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Stephen Newell

01-04-2013 21:10:28
63.25.67.184



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 Re: Compressor electrical question in reply to George Marsh, 01-04-2013 20:18:45  
I took the unit apart and found the model number of the coil and looked it up and found out it is a 110v coil. The long red wire is attached to one side of the coil. On the opposite side of the coil there is a contact A1. I'm wondering since the coil is 110v do I take power from L1 and run to A1 and then run the red wire to the pressure switch and out the other side to ground. I found a generic schematic online which runs the wire from L1 to L2 through the coil but I assume that would be for a 220V coil.

If I can ever get that figured out then I have the Overload Relay to figure out.

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George Marsh

01-05-2013 03:48:14
50.104.202.156



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 Re: Compressor electrical question in reply to Stephen Newell, 01-04-2013 21:10:28  
Stephen,
Here is the deal, what I tell you the NEC cops will tell you is wrong, you are going to blow up the world, kill someone, kill yourself, get a ticket for breaking the law and so on.

Then the advice I'm going to give you is worth what you are paying for it......

Secondly, the contactor you have is not the one that came with the air compressor. It is something so one got off a 3 phase device.

That said, the bottom half of your motor contactor is not set up for your motor and I would remove it using only the top contactor. Again, NEC cops will jump all over me for saying this.

I would get an extension cord and wire it to your pressure switch. Black wire on one side and white wire on the other side of the pressure switch. Use the ground wire if your 220v wire is not already grounded to the compressor. Then send the black wire from the other side of the pressure switch to A1 and the white wire to the other side of the coil. Plug in extension cord and see if contactor pulls in. If it does, you are half way home.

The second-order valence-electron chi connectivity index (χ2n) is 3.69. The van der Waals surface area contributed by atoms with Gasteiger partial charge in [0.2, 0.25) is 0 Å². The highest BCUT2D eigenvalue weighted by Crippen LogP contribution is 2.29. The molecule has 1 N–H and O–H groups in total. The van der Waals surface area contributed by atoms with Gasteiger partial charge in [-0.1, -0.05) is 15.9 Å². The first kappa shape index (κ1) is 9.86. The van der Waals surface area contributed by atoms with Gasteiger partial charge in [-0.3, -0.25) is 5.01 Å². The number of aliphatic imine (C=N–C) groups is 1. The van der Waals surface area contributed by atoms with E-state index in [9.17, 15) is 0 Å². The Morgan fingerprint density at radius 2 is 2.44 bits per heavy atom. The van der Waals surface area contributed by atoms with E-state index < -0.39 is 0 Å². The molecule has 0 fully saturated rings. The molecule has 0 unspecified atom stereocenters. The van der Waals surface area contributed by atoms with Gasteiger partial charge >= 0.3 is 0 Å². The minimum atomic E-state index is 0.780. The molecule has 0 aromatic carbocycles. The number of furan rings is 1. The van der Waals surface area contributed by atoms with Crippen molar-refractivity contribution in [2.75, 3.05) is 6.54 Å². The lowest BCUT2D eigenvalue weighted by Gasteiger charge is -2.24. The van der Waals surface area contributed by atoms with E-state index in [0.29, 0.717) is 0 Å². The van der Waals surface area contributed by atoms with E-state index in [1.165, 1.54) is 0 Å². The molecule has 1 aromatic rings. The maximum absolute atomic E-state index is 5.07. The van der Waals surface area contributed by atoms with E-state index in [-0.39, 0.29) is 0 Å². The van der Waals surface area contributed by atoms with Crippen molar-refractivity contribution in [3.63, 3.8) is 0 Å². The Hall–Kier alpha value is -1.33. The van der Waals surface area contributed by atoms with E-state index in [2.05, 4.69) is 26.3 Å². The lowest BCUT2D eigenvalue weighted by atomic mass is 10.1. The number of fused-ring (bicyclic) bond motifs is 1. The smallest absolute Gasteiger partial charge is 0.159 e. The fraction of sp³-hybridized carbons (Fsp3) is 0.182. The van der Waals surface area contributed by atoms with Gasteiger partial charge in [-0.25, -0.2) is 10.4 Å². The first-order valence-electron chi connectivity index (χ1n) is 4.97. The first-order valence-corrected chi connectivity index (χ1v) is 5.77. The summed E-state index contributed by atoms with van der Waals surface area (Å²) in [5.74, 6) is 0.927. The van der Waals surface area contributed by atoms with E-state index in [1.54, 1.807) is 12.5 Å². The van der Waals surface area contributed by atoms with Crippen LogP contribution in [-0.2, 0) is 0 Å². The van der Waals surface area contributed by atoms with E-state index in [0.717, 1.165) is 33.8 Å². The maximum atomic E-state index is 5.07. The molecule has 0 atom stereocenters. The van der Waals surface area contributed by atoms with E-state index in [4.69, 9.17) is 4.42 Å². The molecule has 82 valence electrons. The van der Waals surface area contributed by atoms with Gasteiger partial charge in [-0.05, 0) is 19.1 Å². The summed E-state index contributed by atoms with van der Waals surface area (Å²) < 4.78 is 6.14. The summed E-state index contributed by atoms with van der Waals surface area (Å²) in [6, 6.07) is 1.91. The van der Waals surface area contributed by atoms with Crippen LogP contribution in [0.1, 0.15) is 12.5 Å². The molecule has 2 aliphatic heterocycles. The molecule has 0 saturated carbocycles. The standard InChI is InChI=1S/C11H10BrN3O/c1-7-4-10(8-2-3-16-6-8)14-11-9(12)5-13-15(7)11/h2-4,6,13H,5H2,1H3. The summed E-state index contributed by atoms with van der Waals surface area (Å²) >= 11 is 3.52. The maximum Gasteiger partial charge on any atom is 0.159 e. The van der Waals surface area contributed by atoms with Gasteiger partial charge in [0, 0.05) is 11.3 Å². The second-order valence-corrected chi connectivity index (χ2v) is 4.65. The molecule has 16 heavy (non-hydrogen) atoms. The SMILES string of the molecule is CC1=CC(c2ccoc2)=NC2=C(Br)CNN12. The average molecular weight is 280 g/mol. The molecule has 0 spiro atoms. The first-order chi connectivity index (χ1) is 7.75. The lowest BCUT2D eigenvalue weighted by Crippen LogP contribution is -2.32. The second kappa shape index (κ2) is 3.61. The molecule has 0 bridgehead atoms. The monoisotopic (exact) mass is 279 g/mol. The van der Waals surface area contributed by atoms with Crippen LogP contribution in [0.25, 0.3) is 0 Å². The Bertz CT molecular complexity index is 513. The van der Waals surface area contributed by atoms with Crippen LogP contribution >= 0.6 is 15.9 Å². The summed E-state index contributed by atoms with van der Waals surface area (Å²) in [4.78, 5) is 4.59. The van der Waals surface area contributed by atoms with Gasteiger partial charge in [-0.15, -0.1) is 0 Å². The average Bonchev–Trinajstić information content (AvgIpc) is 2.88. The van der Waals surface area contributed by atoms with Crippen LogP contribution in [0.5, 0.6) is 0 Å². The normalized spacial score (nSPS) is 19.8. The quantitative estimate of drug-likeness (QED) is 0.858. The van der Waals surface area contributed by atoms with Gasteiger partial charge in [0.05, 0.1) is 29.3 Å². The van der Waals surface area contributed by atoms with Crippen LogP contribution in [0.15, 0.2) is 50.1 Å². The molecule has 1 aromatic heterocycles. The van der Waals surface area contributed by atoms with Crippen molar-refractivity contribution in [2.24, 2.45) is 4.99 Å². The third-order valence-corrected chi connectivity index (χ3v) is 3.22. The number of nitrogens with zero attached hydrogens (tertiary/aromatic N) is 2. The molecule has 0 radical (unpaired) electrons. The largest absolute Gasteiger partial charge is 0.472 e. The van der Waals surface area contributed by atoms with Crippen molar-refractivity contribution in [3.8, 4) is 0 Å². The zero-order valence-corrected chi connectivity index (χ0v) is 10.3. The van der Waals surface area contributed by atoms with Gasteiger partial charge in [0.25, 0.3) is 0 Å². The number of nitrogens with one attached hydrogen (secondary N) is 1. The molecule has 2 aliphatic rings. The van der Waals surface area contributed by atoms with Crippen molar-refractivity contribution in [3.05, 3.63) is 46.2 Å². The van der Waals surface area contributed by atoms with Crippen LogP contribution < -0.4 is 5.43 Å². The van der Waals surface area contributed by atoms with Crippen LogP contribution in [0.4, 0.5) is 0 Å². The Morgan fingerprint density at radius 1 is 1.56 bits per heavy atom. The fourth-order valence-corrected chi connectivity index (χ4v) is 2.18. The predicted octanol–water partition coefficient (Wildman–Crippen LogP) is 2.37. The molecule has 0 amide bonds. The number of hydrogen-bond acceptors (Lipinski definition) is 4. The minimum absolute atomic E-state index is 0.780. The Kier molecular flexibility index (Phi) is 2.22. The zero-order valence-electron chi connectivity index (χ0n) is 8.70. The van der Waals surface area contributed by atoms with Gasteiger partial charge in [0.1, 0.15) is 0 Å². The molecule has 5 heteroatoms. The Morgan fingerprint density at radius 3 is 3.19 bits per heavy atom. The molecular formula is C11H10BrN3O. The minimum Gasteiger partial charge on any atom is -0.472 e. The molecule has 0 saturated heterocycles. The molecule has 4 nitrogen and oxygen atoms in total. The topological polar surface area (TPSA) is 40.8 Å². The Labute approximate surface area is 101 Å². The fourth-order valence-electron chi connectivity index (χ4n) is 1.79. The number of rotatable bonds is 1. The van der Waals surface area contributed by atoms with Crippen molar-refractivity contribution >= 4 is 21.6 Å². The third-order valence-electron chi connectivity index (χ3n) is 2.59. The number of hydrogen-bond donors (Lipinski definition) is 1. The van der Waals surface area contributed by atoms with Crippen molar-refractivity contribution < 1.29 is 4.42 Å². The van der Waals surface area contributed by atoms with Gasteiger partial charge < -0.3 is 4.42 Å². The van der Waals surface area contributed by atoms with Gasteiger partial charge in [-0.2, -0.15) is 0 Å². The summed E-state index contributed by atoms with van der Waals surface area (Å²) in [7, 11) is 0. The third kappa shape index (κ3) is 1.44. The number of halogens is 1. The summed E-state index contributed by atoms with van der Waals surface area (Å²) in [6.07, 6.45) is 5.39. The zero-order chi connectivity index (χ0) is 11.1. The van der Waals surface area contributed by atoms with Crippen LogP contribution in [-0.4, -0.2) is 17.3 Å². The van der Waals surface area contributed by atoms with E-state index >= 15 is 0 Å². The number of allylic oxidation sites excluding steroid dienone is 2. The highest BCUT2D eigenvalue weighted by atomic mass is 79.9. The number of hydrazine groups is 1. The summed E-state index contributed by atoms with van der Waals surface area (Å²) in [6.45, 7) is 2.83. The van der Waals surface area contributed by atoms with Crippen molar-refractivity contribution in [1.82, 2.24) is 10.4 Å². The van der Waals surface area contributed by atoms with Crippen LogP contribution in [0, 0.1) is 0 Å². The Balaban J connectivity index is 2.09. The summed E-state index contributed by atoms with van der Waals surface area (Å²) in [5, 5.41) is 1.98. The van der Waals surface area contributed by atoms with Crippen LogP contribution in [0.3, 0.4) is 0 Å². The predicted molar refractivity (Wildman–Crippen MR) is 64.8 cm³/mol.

Wire the 220v to L2 & L3 and the motor to the terminals below T2 & T3.

Forget the overload protection on the contactor. I've never seen a motor that didn't already have it's own overload protection. Make sure your circuit breakers are the right size for your wire. Put the contactor in a metal electrical box. You should be good to go.

Hope I've been a help. Let me know if it works.
George

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Stephen Newell

01-05-2013 05:03:32
63.25.161.202



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 Re: Compressor electrical question in reply to George Marsh, 01-05-2013 03:48:14  
It may perhaps be the wrong magnetic starter for my compressor but I bought the compressor new directly from Ingersol Rand and that was the switch that came with it. The motor however went out a few years back and was replaced. You are right the new motor has its own overload protection where I don't think the original motor did. I did give out some bad info about the coil being 110v. I have since learned it is 220V. I also do need to be careful not to energize the compressor itself. The compressor is used outdoors where the ground often gets wet around it. All in all with everybodies help, I'm getting closer to understanding this unit. Thankyou.

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Greg K

01-04-2013 19:46:12
75.105.32.53



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 Re: Compressor electrical question in reply to Stephen Newell, 01-04-2013 18:07:25